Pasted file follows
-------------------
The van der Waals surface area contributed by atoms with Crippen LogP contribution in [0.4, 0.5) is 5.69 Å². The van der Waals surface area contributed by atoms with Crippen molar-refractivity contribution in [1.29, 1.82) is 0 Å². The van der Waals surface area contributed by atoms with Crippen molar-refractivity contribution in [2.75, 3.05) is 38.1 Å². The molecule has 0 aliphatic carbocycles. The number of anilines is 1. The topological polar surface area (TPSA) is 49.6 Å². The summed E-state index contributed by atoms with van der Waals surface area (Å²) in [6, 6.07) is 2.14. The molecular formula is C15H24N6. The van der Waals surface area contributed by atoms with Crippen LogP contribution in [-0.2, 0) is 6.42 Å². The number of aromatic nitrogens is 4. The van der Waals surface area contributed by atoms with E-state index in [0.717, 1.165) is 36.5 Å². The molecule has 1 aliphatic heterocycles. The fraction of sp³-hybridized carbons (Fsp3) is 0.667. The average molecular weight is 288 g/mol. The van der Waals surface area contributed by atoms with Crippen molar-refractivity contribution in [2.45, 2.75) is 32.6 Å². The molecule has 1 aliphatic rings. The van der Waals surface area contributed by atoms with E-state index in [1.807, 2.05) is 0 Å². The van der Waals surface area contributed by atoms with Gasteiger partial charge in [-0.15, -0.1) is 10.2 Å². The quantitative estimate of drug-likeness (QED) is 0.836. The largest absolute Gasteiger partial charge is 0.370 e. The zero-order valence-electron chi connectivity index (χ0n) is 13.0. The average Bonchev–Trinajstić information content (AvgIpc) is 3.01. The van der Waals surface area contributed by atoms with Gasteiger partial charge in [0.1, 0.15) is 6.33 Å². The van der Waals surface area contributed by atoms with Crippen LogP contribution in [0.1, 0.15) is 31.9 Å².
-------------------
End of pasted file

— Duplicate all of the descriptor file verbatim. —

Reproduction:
The van der Waals surface area contributed by atoms with Crippen LogP contribution in [0.4, 0.5) is 5.69 Å². The van der Waals surface area contributed by atoms with Crippen molar-refractivity contribution in [1.29, 1.82) is 0 Å². The van der Waals surface area contributed by atoms with Crippen molar-refractivity contribution in [2.75, 3.05) is 38.1 Å². The molecule has 0 aliphatic carbocycles. The number of anilines is 1. The topological polar surface area (TPSA) is 49.6 Å². The summed E-state index contributed by atoms with van der Waals surface area (Å²) in [6, 6.07) is 2.14. The molecular formula is C15H24N6. The van der Waals surface area contributed by atoms with Crippen LogP contribution in [-0.2, 0) is 6.42 Å². The number of aromatic nitrogens is 4. The van der Waals surface area contributed by atoms with E-state index in [0.717, 1.165) is 36.5 Å². The molecule has 1 aliphatic heterocycles. The fraction of sp³-hybridized carbons (Fsp3) is 0.667. The average molecular weight is 288 g/mol. The van der Waals surface area contributed by atoms with Crippen molar-refractivity contribution in [2.45, 2.75) is 32.6 Å². The molecule has 1 aliphatic rings. The van der Waals surface area contributed by atoms with E-state index in [1.807, 2.05) is 0 Å². The van der Waals surface area contributed by atoms with Gasteiger partial charge in [-0.15, -0.1) is 10.2 Å². The quantitative estimate of drug-likeness (QED) is 0.836. The largest absolute Gasteiger partial charge is 0.370 e. The zero-order valence-electron chi connectivity index (χ0n) is 13.0. The average Bonchev–Trinajstić information content (AvgIpc) is 3.01. The van der Waals surface area contributed by atoms with Gasteiger partial charge in [0.1, 0.15) is 6.33 Å². The van der Waals surface area contributed by atoms with Crippen LogP contribution in [0.1, 0.15) is 31.9 Å².